Leave the Campsite Cleaner than You Found It!
This interview is with Rev. Craig B. Mousin, an Adjunct Faculty member of the DePaul University College of Law and the Grace School of Applied Diplomacy. Craig's podcasts typically focus on immigration. But, this time, he decided to celebrate an environmental victory in Illinois and raise some questions about how each one of us views - and relates to - our environment.
Craig is one of Eco-Justice Collaborative's Board members, and has been following EJC's grassroots campaign to remove the toxic ash from the floodplain of the Middle Fork of the Vermilion in east-central Illinois. This is Illinois' only National Scenic River, and Eco-Justice Collaborative, along with partners Prairie Rivers Network and EarthJustice have been working together to ensure its removal.
A Success Story
This podcast celebrates the decision by Dynegy Midwest Generation to enter into a settlement agreement with the State of Illinois to remove 3.3 million cubic yards of coal ash from its current location, and clean up the site. Ash has been dumped in the floodplain of this river since the mid-1950's, when the Vermilion Power Station was constructed along the west bank of the river. The Middle Fork, offers one of the most diverse habitats for animals and plants in Illinois, but has been threatened, for decades, by erosion of the river bank near the coal ash pits and the coal ash pollution seeping from the unlined its. The coal ash will now be removed because of the successful collaboration among these groups and grassroots organizing that has continued to pressure agencies who had authority to ensure its safe removal.
Coal ash pollutants are seeping through the eroded riverbanks of the Middle Fork of the Vermilion River. EJC. 2018.
To Learn More
The story of the ash removal goes back to 2011, when the Illinois EPA issued its first Notice of Violation to Dynegy for exceeding groundwater standards. Although it is now clear that Dynegy will "move its ash", it is equally clear that this process is going to take some time, and that protections for the river and those who work on the site will need to be put into place. It is not yet known where the ash will be moved, or whether some of it will be recycled.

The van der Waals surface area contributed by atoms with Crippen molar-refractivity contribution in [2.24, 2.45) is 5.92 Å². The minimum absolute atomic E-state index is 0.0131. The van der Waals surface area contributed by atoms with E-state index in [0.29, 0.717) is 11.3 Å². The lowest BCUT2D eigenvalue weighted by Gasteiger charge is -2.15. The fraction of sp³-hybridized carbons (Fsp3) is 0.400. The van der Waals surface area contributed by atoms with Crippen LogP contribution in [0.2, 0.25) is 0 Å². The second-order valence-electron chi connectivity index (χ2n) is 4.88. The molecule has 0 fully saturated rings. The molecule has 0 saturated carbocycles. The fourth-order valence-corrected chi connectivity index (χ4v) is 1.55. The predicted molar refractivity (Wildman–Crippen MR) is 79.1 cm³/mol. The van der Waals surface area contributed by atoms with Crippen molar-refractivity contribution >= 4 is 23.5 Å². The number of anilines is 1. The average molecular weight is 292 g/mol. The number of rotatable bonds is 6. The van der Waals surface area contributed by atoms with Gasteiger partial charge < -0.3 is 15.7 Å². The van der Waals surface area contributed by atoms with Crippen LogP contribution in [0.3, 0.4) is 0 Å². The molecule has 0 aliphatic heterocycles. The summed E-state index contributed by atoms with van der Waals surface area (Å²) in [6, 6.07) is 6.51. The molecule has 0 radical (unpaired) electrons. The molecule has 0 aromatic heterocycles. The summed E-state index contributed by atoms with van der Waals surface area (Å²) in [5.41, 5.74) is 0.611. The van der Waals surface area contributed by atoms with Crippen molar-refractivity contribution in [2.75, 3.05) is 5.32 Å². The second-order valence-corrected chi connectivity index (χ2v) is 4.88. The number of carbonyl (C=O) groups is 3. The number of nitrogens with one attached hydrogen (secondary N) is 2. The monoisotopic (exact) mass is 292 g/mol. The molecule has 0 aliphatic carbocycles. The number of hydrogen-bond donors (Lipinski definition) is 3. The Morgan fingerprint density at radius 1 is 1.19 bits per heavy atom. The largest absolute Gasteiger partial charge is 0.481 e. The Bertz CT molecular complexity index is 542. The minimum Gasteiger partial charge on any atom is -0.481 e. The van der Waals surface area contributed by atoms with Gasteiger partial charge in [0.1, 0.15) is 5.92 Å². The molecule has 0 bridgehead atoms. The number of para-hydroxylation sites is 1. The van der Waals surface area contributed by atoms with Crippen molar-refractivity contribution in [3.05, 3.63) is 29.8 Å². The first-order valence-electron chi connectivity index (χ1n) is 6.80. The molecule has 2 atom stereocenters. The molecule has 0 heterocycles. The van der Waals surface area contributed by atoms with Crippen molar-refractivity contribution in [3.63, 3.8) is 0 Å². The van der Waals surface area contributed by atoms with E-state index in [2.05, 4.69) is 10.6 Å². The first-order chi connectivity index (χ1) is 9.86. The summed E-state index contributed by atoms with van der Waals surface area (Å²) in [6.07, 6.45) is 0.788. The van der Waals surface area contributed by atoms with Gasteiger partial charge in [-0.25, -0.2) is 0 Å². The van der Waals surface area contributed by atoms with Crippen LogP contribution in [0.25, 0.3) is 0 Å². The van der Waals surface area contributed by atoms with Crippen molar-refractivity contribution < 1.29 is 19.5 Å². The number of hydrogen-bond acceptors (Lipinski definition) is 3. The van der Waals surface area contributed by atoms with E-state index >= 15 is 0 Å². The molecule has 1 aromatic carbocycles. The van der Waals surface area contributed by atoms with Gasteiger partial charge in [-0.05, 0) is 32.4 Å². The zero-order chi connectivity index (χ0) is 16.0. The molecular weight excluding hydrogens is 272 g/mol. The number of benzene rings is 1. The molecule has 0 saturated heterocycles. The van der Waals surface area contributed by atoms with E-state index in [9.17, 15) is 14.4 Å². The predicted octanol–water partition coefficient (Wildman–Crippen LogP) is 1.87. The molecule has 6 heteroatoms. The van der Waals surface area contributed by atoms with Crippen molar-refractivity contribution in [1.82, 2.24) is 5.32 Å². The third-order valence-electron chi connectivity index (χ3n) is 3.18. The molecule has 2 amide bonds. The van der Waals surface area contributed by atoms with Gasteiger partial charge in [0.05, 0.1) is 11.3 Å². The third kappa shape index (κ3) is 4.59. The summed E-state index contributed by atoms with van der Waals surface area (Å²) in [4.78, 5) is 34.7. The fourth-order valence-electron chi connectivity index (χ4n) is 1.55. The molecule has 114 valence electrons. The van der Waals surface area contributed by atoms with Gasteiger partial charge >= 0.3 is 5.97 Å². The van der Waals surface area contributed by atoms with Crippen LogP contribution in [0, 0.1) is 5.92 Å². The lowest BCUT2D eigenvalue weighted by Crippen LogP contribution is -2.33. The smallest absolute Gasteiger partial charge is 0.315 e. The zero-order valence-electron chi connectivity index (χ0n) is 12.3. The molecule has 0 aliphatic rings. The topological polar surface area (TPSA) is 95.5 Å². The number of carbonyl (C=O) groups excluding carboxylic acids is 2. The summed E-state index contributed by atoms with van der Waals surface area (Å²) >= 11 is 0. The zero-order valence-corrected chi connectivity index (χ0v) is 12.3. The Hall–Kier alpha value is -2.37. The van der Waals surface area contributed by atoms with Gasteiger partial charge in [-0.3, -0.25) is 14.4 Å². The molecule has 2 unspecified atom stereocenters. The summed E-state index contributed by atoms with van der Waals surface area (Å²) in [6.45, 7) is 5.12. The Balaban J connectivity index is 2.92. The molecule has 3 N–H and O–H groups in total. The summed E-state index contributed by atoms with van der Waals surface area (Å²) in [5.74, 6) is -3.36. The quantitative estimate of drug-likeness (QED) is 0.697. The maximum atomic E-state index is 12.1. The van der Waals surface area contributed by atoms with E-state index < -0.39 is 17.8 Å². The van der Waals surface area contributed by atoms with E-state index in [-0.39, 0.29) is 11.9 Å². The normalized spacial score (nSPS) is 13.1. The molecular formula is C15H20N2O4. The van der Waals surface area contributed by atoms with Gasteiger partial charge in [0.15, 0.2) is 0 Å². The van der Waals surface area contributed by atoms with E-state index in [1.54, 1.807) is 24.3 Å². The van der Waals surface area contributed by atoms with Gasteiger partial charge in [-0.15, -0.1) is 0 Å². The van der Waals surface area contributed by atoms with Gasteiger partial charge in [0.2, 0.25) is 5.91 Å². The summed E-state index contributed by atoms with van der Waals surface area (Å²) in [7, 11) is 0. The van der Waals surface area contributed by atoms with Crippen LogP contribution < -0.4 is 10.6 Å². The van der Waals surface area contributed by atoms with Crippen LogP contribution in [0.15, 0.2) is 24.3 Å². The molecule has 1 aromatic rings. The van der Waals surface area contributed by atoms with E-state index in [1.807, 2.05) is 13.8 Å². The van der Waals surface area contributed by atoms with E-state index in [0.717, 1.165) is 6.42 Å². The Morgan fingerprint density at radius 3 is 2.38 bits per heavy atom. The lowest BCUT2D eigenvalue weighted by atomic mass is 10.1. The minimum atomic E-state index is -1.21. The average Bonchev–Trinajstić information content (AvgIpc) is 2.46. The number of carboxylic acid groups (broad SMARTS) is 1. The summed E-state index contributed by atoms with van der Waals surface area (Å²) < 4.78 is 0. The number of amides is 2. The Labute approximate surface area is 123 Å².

Pursuant to the agreement, Dynegy will be hosting its first public meeting to present its plans and proposals on or before December 17 of this year. Watch these websites for more information as it becomes available. And, if you click these links, you will find historical information about the river, the threat, and the proposal to remove the ash. This includes photos of erosion and coal ash pollutant seepage into the river.
Also of Interest ...
IPCC Report - The United Nations has established the Intergovernmental Panel on Climate Change to assess the science related to climate change. On August 6, 2021, it issued its most recent report including the findings mentioned in the beginning of the podcast. You can find this report at: https://www.ipcc.ch/report/sixth-assessment-report-working-group-i/
Water Protecters - For an example of a current lawful assembly engaged in protecting water against an oil pipeline, all are invited to join the Treaty People Walk for Water. Starting on August 7, water protectors are walking from the headwaters of the Mississippi River to the Minnesota State Capitol Building by August 25. For more information, see: https://docs.google.com/document/d/16nD-olTOZndvdIi8KIRAW0i-tYAXWUcRfa9nSHir0fI/edit